Summary courtesy of Goodreads:
Sixteen-year-old and not-so-openly gay Simon Spier prefers to save his drama for the school musical. But when an email falls into the wrong hands, his secret is at risk of being thrust into the spotlight. Now Simon is actually being blackmailed: if he doesn’t play wingman for class clown Martin, his sexual identity will become everyone’s business. Worse, the privacy of Blue, the pen name of the boy he’s been emailing, will be compromised.
With some messy dynamics emerging in his once tight-knit group of friends, and his email correspondence with Blue growing more flirtatious every day, Simon’s junior year has suddenly gotten all kinds of complicated. Now, change-averse Simon has to find a way to step out of his comfort zone before he’s pushed out—without alienating his friends, compromising himself, or fumbling a shot at happiness with the most confusing, adorable guy he’s never met.
This book has the cute factor! It is the anatomy of adorable.
“But I’m tired of coming out. All I ever do is come out. I try not to change, but I keep changing, in all these tiny ways. I get a girlfriend. I have a beer. And every freaking time, I have to reintroduce myself to the universe all over again.”
I really enjoyed reading about Simon; he just sounded like a really fun and comedic character! I don’t often get to read about really fun characters (probably because I pick the wrong books!) I love that Simon is also a Harry Potter fan. The author has done a great job of adopting a teenager’s voice because it really did sound like I’m reading the perspective of a teenaged boy. Do you ever notice how teenaged girls in YA novels sound like mature 30 year olds? Albertalli had written it in a simple and easy style of writing, which was the best way to write it because it sounded realistic. Simon is foul-mouthed, which didn’t bother me much.
The only thing I have to point out is why is it called ‘The Tumblr’? Anyone who uses Tumblr, or anyone who doesn’t uses it knows that it’s just called TUMBLR. Saying The Tumblr makes it sound like some foreign website. I liked that he said, “I can’t even” because it is a very Tumblr-esque quote.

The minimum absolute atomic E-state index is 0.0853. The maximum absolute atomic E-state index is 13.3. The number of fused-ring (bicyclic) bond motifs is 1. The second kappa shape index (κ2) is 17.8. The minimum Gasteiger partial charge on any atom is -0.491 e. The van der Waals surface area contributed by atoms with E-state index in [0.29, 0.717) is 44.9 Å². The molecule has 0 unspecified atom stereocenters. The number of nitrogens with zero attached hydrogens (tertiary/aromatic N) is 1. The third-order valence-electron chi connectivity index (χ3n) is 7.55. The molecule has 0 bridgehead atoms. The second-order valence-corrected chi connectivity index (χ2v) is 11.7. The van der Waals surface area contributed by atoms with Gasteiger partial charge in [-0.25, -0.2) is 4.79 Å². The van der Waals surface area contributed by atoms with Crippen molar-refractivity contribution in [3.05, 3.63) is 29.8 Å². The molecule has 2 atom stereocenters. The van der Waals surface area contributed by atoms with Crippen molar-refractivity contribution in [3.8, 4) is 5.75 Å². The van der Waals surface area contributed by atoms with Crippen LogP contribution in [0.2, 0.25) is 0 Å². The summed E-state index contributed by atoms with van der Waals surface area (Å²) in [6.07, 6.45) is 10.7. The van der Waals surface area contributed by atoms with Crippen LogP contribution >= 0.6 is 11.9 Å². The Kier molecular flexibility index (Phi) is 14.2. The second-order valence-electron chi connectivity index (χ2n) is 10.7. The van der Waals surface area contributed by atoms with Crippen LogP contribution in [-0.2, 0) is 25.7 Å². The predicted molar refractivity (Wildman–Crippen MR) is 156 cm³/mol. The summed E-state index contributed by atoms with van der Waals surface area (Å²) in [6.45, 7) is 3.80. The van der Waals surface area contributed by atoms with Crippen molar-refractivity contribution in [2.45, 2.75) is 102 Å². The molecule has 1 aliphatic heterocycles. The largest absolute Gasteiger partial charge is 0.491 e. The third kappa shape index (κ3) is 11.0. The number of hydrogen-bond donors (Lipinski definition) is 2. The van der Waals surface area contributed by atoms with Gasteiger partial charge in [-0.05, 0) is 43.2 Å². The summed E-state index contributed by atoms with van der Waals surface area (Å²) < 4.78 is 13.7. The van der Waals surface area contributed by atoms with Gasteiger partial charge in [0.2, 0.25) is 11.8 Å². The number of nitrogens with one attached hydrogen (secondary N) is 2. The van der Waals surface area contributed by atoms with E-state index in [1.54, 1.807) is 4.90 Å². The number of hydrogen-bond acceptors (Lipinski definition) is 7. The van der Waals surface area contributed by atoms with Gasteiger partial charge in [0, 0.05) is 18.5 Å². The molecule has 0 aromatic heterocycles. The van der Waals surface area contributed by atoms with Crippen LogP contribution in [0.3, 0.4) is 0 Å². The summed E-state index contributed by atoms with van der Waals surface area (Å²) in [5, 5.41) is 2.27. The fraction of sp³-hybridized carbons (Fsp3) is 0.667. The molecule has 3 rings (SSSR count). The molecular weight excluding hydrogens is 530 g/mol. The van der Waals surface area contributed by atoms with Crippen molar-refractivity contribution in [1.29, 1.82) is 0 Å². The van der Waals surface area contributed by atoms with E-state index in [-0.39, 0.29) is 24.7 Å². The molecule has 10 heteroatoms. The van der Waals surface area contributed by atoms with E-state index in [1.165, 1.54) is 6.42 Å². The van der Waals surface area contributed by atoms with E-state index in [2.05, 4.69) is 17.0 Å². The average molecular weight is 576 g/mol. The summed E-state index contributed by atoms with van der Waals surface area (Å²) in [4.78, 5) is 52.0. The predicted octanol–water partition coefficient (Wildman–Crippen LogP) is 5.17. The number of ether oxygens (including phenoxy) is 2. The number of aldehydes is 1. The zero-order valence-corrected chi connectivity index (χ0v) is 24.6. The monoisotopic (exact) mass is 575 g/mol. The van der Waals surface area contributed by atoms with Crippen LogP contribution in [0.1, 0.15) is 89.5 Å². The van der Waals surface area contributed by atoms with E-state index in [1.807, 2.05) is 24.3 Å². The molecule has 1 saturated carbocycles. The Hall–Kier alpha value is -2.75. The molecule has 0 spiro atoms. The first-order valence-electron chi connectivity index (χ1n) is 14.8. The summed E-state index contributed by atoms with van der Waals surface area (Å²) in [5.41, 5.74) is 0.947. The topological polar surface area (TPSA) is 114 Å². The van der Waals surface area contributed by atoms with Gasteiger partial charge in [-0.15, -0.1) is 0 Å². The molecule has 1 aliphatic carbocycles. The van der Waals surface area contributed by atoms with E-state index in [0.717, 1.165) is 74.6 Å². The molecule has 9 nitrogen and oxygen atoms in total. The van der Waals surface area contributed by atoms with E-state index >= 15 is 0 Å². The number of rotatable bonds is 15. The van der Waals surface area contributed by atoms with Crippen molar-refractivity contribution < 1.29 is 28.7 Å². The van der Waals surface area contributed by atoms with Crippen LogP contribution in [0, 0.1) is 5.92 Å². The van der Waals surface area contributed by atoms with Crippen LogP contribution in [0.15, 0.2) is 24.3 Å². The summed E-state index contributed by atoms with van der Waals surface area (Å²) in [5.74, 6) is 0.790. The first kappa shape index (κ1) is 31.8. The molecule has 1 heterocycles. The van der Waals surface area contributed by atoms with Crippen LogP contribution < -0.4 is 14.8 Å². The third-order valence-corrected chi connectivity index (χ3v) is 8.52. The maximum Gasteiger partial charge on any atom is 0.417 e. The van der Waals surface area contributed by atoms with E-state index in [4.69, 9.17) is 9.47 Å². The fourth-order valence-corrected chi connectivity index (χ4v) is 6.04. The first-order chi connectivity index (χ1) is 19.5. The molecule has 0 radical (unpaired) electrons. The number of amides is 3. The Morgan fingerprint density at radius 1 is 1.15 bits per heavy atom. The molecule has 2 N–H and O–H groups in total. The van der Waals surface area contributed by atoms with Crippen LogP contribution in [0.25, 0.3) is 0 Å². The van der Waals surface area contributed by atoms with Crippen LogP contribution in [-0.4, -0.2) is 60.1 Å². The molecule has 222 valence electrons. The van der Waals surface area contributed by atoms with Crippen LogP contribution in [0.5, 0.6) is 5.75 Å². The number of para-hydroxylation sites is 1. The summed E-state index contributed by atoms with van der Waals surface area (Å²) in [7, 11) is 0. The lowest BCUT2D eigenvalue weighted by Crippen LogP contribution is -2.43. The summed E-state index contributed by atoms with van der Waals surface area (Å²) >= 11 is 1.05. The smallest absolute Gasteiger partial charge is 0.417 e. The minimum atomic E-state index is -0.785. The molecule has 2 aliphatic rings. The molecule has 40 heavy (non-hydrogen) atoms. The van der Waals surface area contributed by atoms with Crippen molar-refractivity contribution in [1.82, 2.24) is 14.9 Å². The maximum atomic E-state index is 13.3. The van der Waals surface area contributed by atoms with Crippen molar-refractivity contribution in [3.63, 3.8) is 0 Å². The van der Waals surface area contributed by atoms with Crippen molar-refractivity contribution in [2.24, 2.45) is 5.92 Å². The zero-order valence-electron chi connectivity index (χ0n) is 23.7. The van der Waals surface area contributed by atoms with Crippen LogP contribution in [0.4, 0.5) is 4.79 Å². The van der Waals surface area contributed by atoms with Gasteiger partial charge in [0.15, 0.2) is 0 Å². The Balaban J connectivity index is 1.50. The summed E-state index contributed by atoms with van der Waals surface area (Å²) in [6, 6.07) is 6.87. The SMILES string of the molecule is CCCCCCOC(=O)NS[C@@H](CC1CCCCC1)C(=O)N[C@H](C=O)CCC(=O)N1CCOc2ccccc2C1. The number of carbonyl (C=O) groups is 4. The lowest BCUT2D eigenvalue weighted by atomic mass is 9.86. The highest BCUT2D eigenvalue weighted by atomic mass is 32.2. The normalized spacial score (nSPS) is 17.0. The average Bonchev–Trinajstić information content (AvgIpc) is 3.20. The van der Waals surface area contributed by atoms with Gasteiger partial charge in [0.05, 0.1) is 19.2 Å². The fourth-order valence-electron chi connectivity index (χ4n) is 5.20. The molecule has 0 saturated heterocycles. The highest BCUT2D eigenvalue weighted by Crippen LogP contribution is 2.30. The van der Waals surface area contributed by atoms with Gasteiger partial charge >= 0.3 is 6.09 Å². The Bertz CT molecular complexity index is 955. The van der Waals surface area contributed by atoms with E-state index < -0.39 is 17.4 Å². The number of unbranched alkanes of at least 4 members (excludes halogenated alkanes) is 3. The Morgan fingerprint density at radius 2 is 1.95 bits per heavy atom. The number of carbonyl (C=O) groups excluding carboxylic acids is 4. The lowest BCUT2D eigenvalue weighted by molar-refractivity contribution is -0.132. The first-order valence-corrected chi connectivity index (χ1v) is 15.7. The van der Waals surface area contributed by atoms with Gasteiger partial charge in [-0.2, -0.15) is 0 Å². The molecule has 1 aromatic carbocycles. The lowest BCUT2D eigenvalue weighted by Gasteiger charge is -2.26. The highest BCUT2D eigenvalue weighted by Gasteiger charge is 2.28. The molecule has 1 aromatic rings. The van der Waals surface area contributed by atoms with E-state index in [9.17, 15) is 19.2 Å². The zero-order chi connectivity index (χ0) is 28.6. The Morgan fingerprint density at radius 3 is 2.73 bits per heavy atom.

I did find myself smiling at the humorous quotes. Seriously, sometimes I think I am reading Perks, even though I’m not, because there were so many great quotes. The drunk scene was probably my favourite and the funniest!
“I take a sip of my beer, and it’s – I mean, it’s just astonishingly disgusting. I don’t think I was expecting it to taste like ice cream, but holy fucking hell. People lie and get fake IDs and sneak into bars, and for this? I honestly think I’d rather make out with Bieber. The dog. Or Justin.”
“What’s a dementor?”
I mean, I can’t even. “Nora, you are no longer my sister.”
“So it’s some Harry Potter thing,” she says.”
“I don’t even know. I’m just so sick of straight people who can’t get their shit together.”
The whole mystery of the book is who is Blue? He goes to the same school as Simon and that’s all we know. Albertalli got me guessing. I knew it couldn’t possibly be Martin because he’s blackmailing Simon to get closer to Abby, but wouldn’t that have been a plot twist? It wasn’t him anyway, so it had to be someone Simon has spoken to. When it was revealed, I think I had it coming on who it was.
The emails were a really nice touch to the story and I enjoyed reading them. They met on ‘The Tumblr’ and it shows their friendship growing into something more. It actually kind of reminded me of my email conversation to my friend I’ve never met and whom I’ve spoken to for about 6 years, which I know is a long time.
I kind of think this book should have been called Everybody Loves Simon! Simon was the highlight of this book and all his friends love him. I liked that he wasn’t a social outcast, but he had a nice and quirky group of friends who cared about him and it’s where he belonged. I really liked his supporting family too and also Bieber, the dog. The whole Martin blackmail was to create drama. I could anticipate what would happen in the end.
Throughout the book, I could certainly empathise his struggle to come out and how awkward it can be.
“It is definitely annoying that straight (and white, for that matter) is the default, and that the only people who have to think about their identity are the ones who don’t fit that mold. Straight people really should have to come out, and the more awkward it is, the better. Awkwardness should be a requirement.”
This is the first book I’ve gotten out in the library in a very long time since writing my dissertation. Overall, it’s a 3.5ish star from me. It is a predictable story, as it was everything I expected. However, I really enjoy it nonetheless, the highlights for me were the quotes (obvs) and Simon’s sassiness. I have never read a more sassy character like Simon! I definitely recommend if you are after a cute and light read. This is surprisingly Albertalli’s first novel and it is a great debut. I really liked the cover. What can I say… its very quirky and very John Green-y.